Asterophora parasitica: The Ultimate Mushroom Guide
About The Asterophora parasitica Mushroom
Asterophora parasitica is a species of fungus that grows as a parasite on other mushrooms. The fruit bodies are small, with silky fibers on the surface of grayish caps and thick, widely spaced gills.
Mushrooms fruit in clusters on the decaying remains of Lactarius and Russula species, particularly those in the Russula nigricans group. Found primarily in temperate zones of Europe and North America, the fungus is widespread but not common.
It has been reported from Europe and North America. Although not uncommon in southern and central Europe, it is rare in Scandinavia, where it does not grow outside the northern limit of Quercus (oak) species, suggesting that character of the soil in which the host mushrooms grow can affect the suitability as a substrate for A. parasitica.
It takes about three weeks for A. parasitica to complete its development on an agaric.
Other names: Russula Parasite, Silky Piggyback.
Asterophora parasitica Identification
0.5 to 2cm across; globose or convex; white; covered in silky radial fibrils; increasingly covered in fine powdery chlamydospores.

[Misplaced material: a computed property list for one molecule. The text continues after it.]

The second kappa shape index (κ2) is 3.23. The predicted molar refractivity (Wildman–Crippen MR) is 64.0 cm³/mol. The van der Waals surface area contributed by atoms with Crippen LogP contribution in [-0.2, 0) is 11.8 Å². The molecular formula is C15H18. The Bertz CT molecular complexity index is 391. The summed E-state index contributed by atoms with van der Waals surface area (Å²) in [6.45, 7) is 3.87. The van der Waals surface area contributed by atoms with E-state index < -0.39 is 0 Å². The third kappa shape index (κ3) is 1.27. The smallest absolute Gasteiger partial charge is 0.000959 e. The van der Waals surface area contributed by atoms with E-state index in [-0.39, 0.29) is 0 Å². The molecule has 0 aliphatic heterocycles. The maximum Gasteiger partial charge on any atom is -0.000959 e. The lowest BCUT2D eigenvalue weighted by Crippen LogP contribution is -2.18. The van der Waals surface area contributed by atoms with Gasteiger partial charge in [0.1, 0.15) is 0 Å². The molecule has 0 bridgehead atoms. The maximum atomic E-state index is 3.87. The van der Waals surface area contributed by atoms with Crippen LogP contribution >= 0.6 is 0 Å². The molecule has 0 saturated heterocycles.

Initially white or very pale grey, turning brownish; adnate; thick and distant.
1 to 3cm long and 2 to 4mm diameter; white, browning with age; surface finely woolly; nearly always curved; no stem ring.
Pale brown, subfusiform, smooth,12-17 x 9-10µm; forming on the gills rather than on the cap surface.
Broadly ovoid, smooth, 5-6 x 3-4µm.
Odor and Taste
Habitat & Ecological Role
Saprobic, on various types of decaying brittlegill fruitbodies, particularly the large blackening species Russula nigricans and Russula densifolia.
Asterophora lycoperdoides has a granular cap and rarely has well-formed gills.
Asterophora parasitica Taxonomy & Etymology
This species was first described in 1792 by the French mycologist Jean Baptiste Francois (Pierre) Bulliard, who gave it the scientific name Agaricus parasiticus. It was German-born mycologist Rolf Singer who, in 1949, transferred this species to its present genus, establishing the currently accepted scientific name as Asterophora parasitica.
Synonyms of Asterophora parasitica include Agaricus parasiticus Bull., Agaricus umbratus With., Gymnopus parasiticus (Bull.) Gray, and Nyctalis parasitica (Bull.) Fr.
Asterophora comes from the Greek words "a'ster" (meaning star) and "phor-" a form of "phero" (meaning to bear or carry) - hence bearing stars, or starry. The coarsely verrucose to blunty spinose chlamydospores does indeed appear to be bearing stars on their surfaces.
The specific epithet parasitica reflects the fact that this little mushroom feeds on the decaying fruitbodies of other larger fungi.
Asterophora parasitica profile
Help Improve Ultimate Mushroom
If you find an error or you want to add more information about the mushroom please click here.